In 1970, Sam was part of the 5 Specialist Team, under the Colombo Plan Scheme in Thailand. The team provided apprentice training and service for all heavy earth-moving equipment while building a connector road between Mahasarakham and Ubon US Military Air Base. As he had in Malaya, Sam became fluent in the local language. In 1974, he was seconded to the Fiji Military forces as an Engineering Apprentice Training Officer. When he returned to New Zealand he was seconded to the Armoured Squadron at Waiouru, where he provided workshop services for Tanks, Armoured Cars, Bren Gun Carriers, and other military-support vehicles.
While Sam's role with the military often meant he was away, the family bonded over their love of sports. Eileen and Sam were very involved with sports and youth clubs. The entire Noon family are keen sports players, and in particular love indoor basketball. Sam played indoor basketball and rugby league, as well as coaching indoor basketball and softball, and Eileen remains a passionate tennis player. Throughout his army career, Sam was a services representative in Indoor Basketball and Softball in 1969. He was named Sportsman of Year, 1973 by the Palmerston North Basketball Association. He was selected as a New Zealand Services coach in 1974, and honoured with the New Zealand Sports Service Award, 1976. Their son Sam coached his daughter's indoor basketball team at St. Cuthberts and the Manukau Ladies Divisional Teams taking over from Eileen's Sam.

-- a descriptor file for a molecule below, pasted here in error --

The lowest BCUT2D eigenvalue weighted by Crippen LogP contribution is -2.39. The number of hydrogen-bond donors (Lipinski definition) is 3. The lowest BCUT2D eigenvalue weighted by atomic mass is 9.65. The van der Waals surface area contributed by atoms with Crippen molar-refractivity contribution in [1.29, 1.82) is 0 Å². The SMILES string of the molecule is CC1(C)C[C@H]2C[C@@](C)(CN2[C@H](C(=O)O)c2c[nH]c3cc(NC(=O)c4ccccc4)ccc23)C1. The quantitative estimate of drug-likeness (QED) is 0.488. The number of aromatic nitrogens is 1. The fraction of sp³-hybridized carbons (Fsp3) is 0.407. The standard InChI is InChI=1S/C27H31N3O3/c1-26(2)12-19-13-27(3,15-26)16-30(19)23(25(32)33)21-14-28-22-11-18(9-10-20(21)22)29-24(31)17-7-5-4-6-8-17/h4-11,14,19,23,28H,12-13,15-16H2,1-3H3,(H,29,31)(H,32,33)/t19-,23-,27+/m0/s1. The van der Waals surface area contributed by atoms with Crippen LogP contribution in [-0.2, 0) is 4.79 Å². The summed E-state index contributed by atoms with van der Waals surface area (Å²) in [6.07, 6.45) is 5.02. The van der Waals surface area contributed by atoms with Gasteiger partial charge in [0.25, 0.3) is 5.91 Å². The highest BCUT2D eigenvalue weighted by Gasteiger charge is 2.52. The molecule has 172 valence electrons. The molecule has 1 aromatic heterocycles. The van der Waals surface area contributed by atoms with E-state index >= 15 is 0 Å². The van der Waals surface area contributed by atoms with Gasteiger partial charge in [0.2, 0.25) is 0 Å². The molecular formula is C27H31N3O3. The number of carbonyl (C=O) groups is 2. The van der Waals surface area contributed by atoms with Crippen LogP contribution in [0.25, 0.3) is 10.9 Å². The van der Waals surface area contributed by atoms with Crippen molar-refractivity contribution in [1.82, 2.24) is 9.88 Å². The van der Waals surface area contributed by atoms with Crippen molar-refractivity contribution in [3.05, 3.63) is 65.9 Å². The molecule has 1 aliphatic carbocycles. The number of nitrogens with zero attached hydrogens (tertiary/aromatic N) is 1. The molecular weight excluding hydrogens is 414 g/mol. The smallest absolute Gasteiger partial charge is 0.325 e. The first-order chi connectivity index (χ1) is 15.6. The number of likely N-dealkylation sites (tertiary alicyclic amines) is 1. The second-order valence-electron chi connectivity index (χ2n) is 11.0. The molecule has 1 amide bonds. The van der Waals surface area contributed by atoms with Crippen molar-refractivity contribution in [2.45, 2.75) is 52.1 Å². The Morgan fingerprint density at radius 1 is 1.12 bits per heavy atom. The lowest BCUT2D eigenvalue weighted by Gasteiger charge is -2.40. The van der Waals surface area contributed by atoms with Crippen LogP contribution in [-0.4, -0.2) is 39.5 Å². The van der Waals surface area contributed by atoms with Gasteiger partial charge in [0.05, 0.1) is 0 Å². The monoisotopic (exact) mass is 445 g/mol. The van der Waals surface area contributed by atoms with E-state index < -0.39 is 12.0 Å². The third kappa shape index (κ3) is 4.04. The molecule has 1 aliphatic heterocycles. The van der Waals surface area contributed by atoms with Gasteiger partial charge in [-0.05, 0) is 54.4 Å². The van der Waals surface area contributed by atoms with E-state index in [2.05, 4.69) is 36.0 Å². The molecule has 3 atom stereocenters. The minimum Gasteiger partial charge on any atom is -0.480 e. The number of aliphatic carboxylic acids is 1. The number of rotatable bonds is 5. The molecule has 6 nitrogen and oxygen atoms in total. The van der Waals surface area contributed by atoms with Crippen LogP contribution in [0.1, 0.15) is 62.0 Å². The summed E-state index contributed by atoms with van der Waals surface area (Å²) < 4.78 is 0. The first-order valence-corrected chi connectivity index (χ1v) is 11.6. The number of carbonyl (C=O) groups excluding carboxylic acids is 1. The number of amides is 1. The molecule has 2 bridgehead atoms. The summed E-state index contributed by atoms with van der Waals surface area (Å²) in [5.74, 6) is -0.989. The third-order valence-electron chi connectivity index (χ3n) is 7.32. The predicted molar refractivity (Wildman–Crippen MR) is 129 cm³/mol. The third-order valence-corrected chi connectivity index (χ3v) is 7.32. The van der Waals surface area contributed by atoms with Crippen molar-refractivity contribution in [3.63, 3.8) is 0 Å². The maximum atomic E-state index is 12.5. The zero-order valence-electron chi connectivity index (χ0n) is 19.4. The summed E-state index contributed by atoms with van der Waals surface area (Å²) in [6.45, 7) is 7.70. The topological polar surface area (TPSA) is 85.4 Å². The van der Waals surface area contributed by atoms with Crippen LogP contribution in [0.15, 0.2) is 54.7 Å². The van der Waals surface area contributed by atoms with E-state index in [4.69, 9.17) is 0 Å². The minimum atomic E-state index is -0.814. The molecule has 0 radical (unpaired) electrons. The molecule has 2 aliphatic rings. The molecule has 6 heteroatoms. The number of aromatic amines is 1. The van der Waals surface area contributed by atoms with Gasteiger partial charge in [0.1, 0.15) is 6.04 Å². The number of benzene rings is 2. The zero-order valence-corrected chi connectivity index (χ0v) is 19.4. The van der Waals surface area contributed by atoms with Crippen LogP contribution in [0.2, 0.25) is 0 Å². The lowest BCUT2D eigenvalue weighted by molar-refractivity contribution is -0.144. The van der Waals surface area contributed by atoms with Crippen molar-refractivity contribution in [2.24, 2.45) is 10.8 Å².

Sam retired from the Army in 1975, with an Honourable Voluntary release and Good Conduct Medal. He had become an avid learner throughout his military career, with extensive experience in military concept development, operational activity, aircraft loading, air photo reading, leadership, cadet training, staff training, instruction and strategic planning, organisational skills and cultural diversity. These skills served him well in "civvy life" and as an incredibly cherished member of the Returned and Services' Association (RSA).